Vitamin C — A Highly Effective Anti-Tumor Nutrient

Perhaps the most encouraging discovery in recent years in the treatment of cancer has been the role of Vitamin C. Researchers have learned that a concentrated dose of ascorbic acid, delivered intravenously, is selectively toxic to cancer cells while not harming healthy cells.

Vitamin C moleculeIt seems that cancer cells, which utilize glucose (sugar) for energy, mistake ascorbic acid for sugar and allow it to penetrate their cells. Once inside the cell, the ascorbic acid turns into hydrogen peroxide, which is toxic to cancer cells. Cancer cells have the ability to neutralize small amounts of hydrogen peroxide, but not the high levels produced by intravenous vitamin C.

Studies at the National Institutes of Health discovered that a rapid infusion of high-dose ascorbic acid led to large concentrations of vitamin C in the extracellular space. The vitamin C reacted spontaneously with the molecular oxygen within cancer tumors and generated large amounts of hydrogen peroxide, causing oxidative stress and toxic overload to tumor cells, much in the same way that chemotherapy is intended to work.

But how can this be possible? It has been known for years that Vitamin C is a powerful antioxidant. So how can it cause oxidative stress powerful enough to kill cancer? The answer, the researchers learned, is simple but a bit difficult to wrap our minds around. The effect of vitamin C within the body is dose-dependent. There are many substances that can generate different effects depending on the size of the dose. A small dose of vitamin C delivered orally works as an antioxidant. A large dose delivered rapidly via IV works as an oxidant within cancer cells.

In the 1970s, Nobel Prize-winning scientist Linus Pauling and his team of researchers promoted intravenous and oral vitamin C for late-stage cancer patients. In two published clinical trials, they reported that patients significantly prolonged their lives and enjoyed improved quality of life with the administration of vitamin C. After numerous follow-up studies, the key finding was that while oral vitamin C functioned as an antioxidant and was ineffective against cancer, high-dose intravenous vitamin C provoked oxidation. Furthermore, numerous infusions of the vitamin led to tumor regression.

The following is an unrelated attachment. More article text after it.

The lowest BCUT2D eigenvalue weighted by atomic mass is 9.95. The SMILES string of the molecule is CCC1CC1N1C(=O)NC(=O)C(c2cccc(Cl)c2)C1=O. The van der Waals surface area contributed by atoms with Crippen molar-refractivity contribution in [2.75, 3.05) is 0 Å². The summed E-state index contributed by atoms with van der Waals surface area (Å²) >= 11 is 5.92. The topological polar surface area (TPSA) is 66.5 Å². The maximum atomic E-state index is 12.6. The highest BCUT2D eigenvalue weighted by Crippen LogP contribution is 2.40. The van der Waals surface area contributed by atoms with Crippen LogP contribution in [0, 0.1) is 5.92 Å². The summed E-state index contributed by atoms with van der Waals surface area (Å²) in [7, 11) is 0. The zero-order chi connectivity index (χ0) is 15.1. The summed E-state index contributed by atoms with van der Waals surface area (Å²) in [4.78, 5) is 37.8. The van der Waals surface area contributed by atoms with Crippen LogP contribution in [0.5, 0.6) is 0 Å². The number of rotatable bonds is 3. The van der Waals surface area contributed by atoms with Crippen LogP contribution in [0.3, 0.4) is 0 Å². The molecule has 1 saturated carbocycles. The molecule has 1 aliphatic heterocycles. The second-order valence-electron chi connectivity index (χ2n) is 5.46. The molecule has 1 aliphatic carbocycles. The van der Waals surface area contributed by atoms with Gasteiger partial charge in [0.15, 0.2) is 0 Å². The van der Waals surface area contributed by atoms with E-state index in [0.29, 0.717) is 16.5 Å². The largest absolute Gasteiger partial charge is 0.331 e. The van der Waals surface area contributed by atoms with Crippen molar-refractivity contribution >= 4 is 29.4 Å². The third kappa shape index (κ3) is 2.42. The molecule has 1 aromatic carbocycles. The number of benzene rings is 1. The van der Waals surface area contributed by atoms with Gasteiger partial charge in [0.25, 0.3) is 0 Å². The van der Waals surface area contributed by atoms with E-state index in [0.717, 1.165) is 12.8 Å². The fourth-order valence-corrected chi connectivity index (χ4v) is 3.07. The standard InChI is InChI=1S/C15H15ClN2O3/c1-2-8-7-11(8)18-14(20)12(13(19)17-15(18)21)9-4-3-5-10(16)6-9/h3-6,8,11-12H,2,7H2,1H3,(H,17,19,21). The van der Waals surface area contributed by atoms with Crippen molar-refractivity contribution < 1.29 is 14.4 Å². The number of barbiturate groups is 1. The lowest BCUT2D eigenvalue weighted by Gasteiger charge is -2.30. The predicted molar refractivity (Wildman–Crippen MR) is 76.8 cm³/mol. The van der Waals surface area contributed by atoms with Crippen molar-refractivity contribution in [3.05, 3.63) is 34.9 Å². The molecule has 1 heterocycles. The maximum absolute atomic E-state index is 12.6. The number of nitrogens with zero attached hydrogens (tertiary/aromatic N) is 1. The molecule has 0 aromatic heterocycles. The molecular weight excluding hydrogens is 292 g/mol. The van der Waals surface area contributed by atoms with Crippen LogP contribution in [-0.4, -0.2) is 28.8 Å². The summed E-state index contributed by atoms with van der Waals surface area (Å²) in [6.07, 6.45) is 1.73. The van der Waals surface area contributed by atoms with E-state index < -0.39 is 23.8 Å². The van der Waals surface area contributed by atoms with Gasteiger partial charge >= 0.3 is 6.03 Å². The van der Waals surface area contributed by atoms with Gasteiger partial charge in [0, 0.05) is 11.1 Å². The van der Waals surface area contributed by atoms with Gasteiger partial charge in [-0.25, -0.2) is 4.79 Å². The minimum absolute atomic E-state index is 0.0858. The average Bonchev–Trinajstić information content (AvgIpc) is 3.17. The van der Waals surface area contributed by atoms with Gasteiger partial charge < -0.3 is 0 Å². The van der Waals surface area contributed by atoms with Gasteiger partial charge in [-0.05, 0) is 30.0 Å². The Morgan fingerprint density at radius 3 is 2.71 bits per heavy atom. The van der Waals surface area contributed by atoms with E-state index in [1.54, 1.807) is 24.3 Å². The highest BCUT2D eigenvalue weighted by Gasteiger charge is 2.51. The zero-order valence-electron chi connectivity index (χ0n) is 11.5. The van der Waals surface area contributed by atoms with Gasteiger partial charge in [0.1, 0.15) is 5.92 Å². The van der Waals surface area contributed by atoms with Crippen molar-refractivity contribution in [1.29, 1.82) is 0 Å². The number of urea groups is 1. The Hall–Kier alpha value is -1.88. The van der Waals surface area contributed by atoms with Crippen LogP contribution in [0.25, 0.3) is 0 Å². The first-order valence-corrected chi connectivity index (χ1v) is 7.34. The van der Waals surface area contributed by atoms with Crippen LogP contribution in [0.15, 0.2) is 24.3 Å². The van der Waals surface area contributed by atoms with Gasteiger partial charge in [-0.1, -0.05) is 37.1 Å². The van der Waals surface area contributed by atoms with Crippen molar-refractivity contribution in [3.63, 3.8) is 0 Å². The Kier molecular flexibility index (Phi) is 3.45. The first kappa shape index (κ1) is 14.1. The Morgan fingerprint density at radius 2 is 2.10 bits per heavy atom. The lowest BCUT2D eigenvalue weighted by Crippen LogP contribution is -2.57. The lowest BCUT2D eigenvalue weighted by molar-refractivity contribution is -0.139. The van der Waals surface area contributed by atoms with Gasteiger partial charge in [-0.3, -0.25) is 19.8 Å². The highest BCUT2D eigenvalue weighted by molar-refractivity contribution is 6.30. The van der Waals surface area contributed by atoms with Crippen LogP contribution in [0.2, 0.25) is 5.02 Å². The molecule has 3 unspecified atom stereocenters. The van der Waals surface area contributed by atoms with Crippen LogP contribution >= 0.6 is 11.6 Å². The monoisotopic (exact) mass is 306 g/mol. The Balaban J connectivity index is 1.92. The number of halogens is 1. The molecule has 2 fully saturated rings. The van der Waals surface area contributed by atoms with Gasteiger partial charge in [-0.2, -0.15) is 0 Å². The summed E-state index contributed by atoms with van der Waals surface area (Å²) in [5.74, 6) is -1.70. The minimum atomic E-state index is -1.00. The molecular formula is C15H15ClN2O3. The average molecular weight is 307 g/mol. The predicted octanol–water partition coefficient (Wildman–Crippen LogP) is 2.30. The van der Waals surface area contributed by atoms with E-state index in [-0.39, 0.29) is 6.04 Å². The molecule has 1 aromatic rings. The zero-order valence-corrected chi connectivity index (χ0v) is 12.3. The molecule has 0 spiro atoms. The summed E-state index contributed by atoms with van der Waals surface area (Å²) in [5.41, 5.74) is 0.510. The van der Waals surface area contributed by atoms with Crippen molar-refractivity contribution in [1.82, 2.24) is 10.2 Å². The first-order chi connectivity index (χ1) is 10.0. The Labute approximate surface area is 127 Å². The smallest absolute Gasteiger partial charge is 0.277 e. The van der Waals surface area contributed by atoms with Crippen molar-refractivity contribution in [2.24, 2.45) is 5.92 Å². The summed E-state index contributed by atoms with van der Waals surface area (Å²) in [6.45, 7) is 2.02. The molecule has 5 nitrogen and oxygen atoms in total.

The reason high-dose vitamin C does not harm healthy cells is that these cells produce sufficient amounts of the enzyme catalase to neutralize the oxidative effects of hydrogen peroxide. However, cancer cells produce only a small amount of catalase, leaving them vulnerable to oxidation. Our experience at the Hernandez Center supports these findings. Our patients, even those with late-stage diagnoses, feel better overall, with improved quality of life. Our current IV protocols insure blood and tissue levels of vitamin C that are both safe and effective in killing cancer cells.

However, there are some people who do not respond to vitamin C protocols. This is because some tumors do produce enough catalase to neutralize the oxidative effects of hydrogen peroxide. Second, there may be insufficient numbers of catalysts to promote the transfer of electrons necessary to convert ascorbic acid to hydrogen peroxide. There may be a deficiency of oxygen in the extracellular space. Oxygen is also needed to create hydrogen peroxide.

Dr. Marcel

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